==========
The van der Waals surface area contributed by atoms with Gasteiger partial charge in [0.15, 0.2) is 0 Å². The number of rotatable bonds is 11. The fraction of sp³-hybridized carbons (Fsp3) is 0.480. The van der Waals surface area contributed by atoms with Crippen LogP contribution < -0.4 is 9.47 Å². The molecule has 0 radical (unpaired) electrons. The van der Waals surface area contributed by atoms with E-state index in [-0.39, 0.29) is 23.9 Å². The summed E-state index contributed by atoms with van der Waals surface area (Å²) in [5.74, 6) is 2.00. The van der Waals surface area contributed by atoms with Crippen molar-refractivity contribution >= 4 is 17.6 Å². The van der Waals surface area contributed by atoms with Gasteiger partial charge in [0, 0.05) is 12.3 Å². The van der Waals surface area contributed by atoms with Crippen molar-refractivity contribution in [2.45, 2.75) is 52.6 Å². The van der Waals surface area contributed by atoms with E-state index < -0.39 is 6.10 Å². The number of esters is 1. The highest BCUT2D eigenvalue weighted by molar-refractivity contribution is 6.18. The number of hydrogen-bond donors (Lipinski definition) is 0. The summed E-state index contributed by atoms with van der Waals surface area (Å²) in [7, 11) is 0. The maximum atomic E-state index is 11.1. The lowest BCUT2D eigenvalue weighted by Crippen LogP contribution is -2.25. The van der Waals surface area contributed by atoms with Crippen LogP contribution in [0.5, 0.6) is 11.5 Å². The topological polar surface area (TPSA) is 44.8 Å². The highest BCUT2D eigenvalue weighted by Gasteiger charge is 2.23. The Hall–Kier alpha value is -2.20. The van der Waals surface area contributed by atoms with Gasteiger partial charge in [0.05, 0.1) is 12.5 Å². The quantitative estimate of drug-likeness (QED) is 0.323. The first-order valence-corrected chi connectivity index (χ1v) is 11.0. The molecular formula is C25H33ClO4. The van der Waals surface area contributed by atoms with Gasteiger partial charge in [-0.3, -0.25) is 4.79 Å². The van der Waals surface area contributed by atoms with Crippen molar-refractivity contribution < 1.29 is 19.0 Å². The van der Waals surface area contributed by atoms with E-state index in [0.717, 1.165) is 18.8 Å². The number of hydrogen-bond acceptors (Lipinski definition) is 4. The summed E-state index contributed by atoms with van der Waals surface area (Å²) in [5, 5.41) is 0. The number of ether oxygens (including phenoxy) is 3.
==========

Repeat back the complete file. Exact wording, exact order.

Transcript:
The van der Waals surface area contributed by atoms with Gasteiger partial charge in [0.15, 0.2) is 0 Å². The number of rotatable bonds is 11. The fraction of sp³-hybridized carbons (Fsp3) is 0.480. The van der Waals surface area contributed by atoms with Crippen LogP contribution < -0.4 is 9.47 Å². The molecule has 0 radical (unpaired) electrons. The van der Waals surface area contributed by atoms with E-state index in [-0.39, 0.29) is 23.9 Å². The summed E-state index contributed by atoms with van der Waals surface area (Å²) in [5.74, 6) is 2.00. The van der Waals surface area contributed by atoms with Crippen molar-refractivity contribution >= 4 is 17.6 Å². The van der Waals surface area contributed by atoms with Gasteiger partial charge in [0, 0.05) is 12.3 Å². The van der Waals surface area contributed by atoms with Crippen molar-refractivity contribution in [2.45, 2.75) is 52.6 Å². The van der Waals surface area contributed by atoms with E-state index < -0.39 is 6.10 Å². The number of esters is 1. The highest BCUT2D eigenvalue weighted by molar-refractivity contribution is 6.18. The number of hydrogen-bond donors (Lipinski definition) is 0. The summed E-state index contributed by atoms with van der Waals surface area (Å²) in [7, 11) is 0. The maximum atomic E-state index is 11.1. The lowest BCUT2D eigenvalue weighted by Crippen LogP contribution is -2.25. The van der Waals surface area contributed by atoms with Crippen LogP contribution in [0.5, 0.6) is 11.5 Å². The topological polar surface area (TPSA) is 44.8 Å². The highest BCUT2D eigenvalue weighted by Gasteiger charge is 2.23. The Hall–Kier alpha value is -2.20. The van der Waals surface area contributed by atoms with Gasteiger partial charge in [0.05, 0.1) is 12.5 Å². The quantitative estimate of drug-likeness (QED) is 0.323. The first-order valence-corrected chi connectivity index (χ1v) is 11.0. The molecular formula is C25H33ClO4. The van der Waals surface area contributed by atoms with Gasteiger partial charge in [-0.3, -0.25) is 4.79 Å². The van der Waals surface area contributed by atoms with Crippen molar-refractivity contribution < 1.29 is 19.0 Å². The van der Waals surface area contributed by atoms with E-state index in [0.717, 1.165) is 18.8 Å². The number of hydrogen-bond acceptors (Lipinski definition) is 4. The summed E-state index contributed by atoms with van der Waals surface area (Å²) in [5, 5.41) is 0. The number of ether oxygens (including phenoxy) is 3.